I learnt that halogens always form covalent bonds to becoms diatomic molecules. So why is astatine monoatomic?

I mean they have the same properties, why shouldn't they all be diatomic?

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    $\begingroup$ Do you have a source claiming astatine is a monoatomic substance? $\endgroup$ Commented May 15, 2015 at 12:07
  • $\begingroup$ When I learn about properries of halogen, it said $\ce{At2}$. After that, my textbook say $\ce{At}$. $\endgroup$ Commented May 15, 2015 at 12:23
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    $\begingroup$ Is Fe, Al, B, or P monoatomic? $\endgroup$
    – Georg
    Commented May 15, 2015 at 14:40
  • $\begingroup$ I think so. Do they have simlarity? $\endgroup$ Commented May 15, 2015 at 14:43
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    $\begingroup$ Phosphorus isn't monoatomic. It exists as either a polymeric substance, or as tetrahedral $\ce{P4}$ units, @Simon-Nail-It $\endgroup$ Commented Jun 1, 2017 at 7:02

1 Answer 1


One key problem with astatine is that it's incredibly unstable. There are no known stable isotopes, and the longest-lived has a half-life of ~8 hours. So no one has been able to (yet) prepare enough to make real measurements. Thus, we don't know for sure whether solid At is diatomic (like the other halogens) or monatomic.

On the other hand, high-level first-principals (quantum) calculations have been performed that suggest astatine has some unusual properties. The full paper by Roald Hoffmann and Neil Ashcroft at Cornell was published in 2013 in Phys. Rev. Lett.: "Condensed Astatine: Monatomic and Metallic" and also covered in multiple science news sites, including Chemistry World.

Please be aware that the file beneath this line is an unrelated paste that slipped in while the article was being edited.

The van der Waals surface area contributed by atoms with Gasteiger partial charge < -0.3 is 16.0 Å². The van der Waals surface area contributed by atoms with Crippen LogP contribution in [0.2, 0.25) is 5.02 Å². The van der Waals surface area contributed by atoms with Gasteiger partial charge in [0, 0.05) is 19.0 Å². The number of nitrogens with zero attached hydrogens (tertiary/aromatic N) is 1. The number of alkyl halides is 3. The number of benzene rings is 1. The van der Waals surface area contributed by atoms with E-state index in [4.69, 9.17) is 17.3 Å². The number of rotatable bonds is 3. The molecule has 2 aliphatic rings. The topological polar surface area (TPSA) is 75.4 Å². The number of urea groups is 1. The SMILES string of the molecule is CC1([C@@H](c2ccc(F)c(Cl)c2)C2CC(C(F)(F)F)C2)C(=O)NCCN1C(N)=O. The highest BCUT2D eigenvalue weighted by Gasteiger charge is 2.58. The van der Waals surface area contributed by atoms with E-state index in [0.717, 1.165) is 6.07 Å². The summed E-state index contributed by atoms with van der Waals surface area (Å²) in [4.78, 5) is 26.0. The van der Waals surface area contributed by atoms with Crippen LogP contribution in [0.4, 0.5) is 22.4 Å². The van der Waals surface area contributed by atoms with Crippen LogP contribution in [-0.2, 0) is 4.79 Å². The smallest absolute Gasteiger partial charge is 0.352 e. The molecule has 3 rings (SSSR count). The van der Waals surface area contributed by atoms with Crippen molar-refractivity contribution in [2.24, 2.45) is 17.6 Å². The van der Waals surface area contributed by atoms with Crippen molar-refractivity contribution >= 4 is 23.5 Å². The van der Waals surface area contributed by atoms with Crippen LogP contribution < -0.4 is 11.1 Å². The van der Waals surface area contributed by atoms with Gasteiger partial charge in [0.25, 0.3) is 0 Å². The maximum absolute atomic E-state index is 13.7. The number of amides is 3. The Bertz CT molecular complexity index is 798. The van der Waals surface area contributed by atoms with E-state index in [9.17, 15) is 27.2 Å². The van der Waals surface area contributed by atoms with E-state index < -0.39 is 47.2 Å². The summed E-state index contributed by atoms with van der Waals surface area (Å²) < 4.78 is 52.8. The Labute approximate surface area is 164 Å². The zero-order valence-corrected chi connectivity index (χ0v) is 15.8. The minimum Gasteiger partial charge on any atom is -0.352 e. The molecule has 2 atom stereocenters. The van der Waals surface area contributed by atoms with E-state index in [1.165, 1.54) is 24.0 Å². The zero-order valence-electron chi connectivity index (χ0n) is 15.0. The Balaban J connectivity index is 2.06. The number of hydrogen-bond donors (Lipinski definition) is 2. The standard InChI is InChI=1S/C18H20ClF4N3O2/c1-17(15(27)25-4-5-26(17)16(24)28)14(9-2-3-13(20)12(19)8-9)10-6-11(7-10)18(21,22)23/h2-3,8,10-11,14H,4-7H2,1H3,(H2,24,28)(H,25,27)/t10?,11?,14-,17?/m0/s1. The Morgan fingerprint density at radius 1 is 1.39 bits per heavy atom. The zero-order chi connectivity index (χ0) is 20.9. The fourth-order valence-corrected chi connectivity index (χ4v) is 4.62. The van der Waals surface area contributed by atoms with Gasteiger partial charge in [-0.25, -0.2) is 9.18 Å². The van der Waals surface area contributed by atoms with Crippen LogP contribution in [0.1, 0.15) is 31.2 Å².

The calculations on At:

predict that it will be a metallic solid. That’s perhaps not so surprising given that iodine, the halogen above it in the periodic table, is itself a dark silvery solid (although not truly metallic itself) and that astatine’s melting point is 302°C. But the real surprise of the new results is that the solid wouldn’t be composed of diatomic molecules, like all the other halogens, but would be monatomic.

Why would At be different than solid $\ce{I2}$?

... The monatomic form appeared only with spin-orbit coupling included. "These effects influence the atoms’ propensity to form certain bonds and crystal structures, usually by reducing molecular binding energies," says Hermann. Earlier calculations have indicated that in the gas phase astatine would still form a weakly bound diatomic molecule.

In other words, it's the spin orbit coupling contribution of relativistic effects that would prevent the formation of diatomic molecules in solid At.

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    $\begingroup$ I should point out that while I find the paper by Hoffmann and Ashcroft compelling, there's no experimental evidence for monatomic At yet. $\endgroup$ Commented May 15, 2015 at 15:40
  • $\begingroup$ Note change of phrase at the end. Metallic solids are not really monatomic to me, for reasons indicated in other comments. But feel free to roll back if this seems too pedantic. $\endgroup$ Commented Jan 5, 2020 at 14:53

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